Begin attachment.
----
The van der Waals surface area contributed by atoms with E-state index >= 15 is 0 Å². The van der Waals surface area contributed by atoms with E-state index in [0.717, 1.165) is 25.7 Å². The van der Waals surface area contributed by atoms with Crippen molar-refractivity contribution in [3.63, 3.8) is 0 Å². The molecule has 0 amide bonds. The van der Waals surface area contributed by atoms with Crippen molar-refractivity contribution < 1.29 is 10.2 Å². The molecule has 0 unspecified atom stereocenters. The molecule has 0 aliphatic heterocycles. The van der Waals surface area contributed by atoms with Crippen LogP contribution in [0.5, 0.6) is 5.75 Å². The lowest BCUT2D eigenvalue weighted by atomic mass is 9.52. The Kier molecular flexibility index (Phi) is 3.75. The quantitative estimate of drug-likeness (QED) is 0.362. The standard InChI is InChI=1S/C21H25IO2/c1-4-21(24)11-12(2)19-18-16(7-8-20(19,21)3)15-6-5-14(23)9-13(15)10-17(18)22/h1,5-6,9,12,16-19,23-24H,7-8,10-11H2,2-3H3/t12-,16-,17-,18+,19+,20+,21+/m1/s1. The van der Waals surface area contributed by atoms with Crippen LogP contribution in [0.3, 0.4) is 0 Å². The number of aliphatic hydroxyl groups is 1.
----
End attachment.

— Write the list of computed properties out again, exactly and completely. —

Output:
The van der Waals surface area contributed by atoms with E-state index >= 15 is 0 Å². The van der Waals surface area contributed by atoms with E-state index in [0.717, 1.165) is 25.7 Å². The van der Waals surface area contributed by atoms with Crippen molar-refractivity contribution in [3.63, 3.8) is 0 Å². The molecule has 0 amide bonds. The van der Waals surface area contributed by atoms with Crippen molar-refractivity contribution < 1.29 is 10.2 Å². The molecule has 0 unspecified atom stereocenters. The molecule has 0 aliphatic heterocycles. The van der Waals surface area contributed by atoms with Crippen LogP contribution in [0.5, 0.6) is 5.75 Å². The lowest BCUT2D eigenvalue weighted by atomic mass is 9.52. The Kier molecular flexibility index (Phi) is 3.75. The quantitative estimate of drug-likeness (QED) is 0.362. The standard InChI is InChI=1S/C21H25IO2/c1-4-21(24)11-12(2)19-18-16(7-8-20(19,21)3)15-6-5-14(23)9-13(15)10-17(18)22/h1,5-6,9,12,16-19,23-24H,7-8,10-11H2,2-3H3/t12-,16-,17-,18+,19+,20+,21+/m1/s1. The van der Waals surface area contributed by atoms with Crippen LogP contribution in [0.3, 0.4) is 0 Å². The number of aliphatic hydroxyl groups is 1.